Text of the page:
Hello and thank you for your question.
Strictly speaking, the answer to your question is yes, upkeep money
for a child (over 18) in college is taxable as gift. On the other
hand you could well be the first parent ever to report such expenses,
paid on behalf of a dependent child, on a gift tax return.
Clearly the direct payment of tuition bills, plus $22,000 from the two
of you (the former $10,000 present interest gift exclusion is now
$11,000) is gift-tax free.
It seems to be an informal rule that education costs, including room
and board, etc., are not looked at as gifts when the parent is paying
them and is claiming the child as a dependent. But you won't find
that in the actual law.
One indication that education payments are properly subject to gift
tax is that Section 529 plan contributions do count as gifts (they do
qualify as present interest gifts and one can elect to make 10-years'
gifts at once, but that shows they are taxable).
And Oklahoma is one of a minority of states that will not require a
parent, after a divorce, to support a child beyond age 18 unless
there's an agreement to that effect.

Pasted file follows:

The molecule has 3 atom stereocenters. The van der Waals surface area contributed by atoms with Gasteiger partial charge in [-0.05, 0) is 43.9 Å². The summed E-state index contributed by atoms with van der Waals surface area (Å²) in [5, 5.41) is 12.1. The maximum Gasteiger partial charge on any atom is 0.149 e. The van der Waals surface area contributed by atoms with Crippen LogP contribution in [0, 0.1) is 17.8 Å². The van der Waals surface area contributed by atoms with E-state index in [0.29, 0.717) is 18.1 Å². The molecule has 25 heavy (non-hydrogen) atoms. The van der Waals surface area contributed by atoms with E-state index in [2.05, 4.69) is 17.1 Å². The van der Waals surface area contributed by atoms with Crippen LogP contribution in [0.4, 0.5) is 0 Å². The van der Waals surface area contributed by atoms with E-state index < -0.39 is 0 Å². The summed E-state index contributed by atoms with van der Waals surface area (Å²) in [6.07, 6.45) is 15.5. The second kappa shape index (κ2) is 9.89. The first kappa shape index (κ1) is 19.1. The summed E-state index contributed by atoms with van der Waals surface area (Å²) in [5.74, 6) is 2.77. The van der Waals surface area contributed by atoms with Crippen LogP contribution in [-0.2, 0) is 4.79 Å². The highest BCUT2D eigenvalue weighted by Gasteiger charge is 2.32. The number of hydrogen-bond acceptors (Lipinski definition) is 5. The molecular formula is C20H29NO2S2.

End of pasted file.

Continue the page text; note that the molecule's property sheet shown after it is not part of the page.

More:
"Oklahoma Title 10 Section 16
Where a child, after attaining majority, continues to serve and to be
supported by the parent, neither party is entitled to compensation in
the absence of an agreement therefor."
That Oklahoma law represents further evidence that the payments should
properly be considered gifts. [Unless you can distinguish that
statute as only applying to noncustodial parents or in a post-divorce
Of course the good news is you can make $1.5 million of taxable gifts
($3 million for the two of you) before you need to pay a penny of gift
That doesn't make it a non-gift, nor does it technically mean you
shouldn't report the gift on Form 709, but again, I don't think
anybody really expects you to.
Search terms used:
post-secondary oklahoma child support education
oklahoma statutes post-secondary "title 10"
dependent support "gift tax" education
"qualified tuition program" "form 709" instructions site:irs.gov
unified credit gift 2005 site:irs.gov
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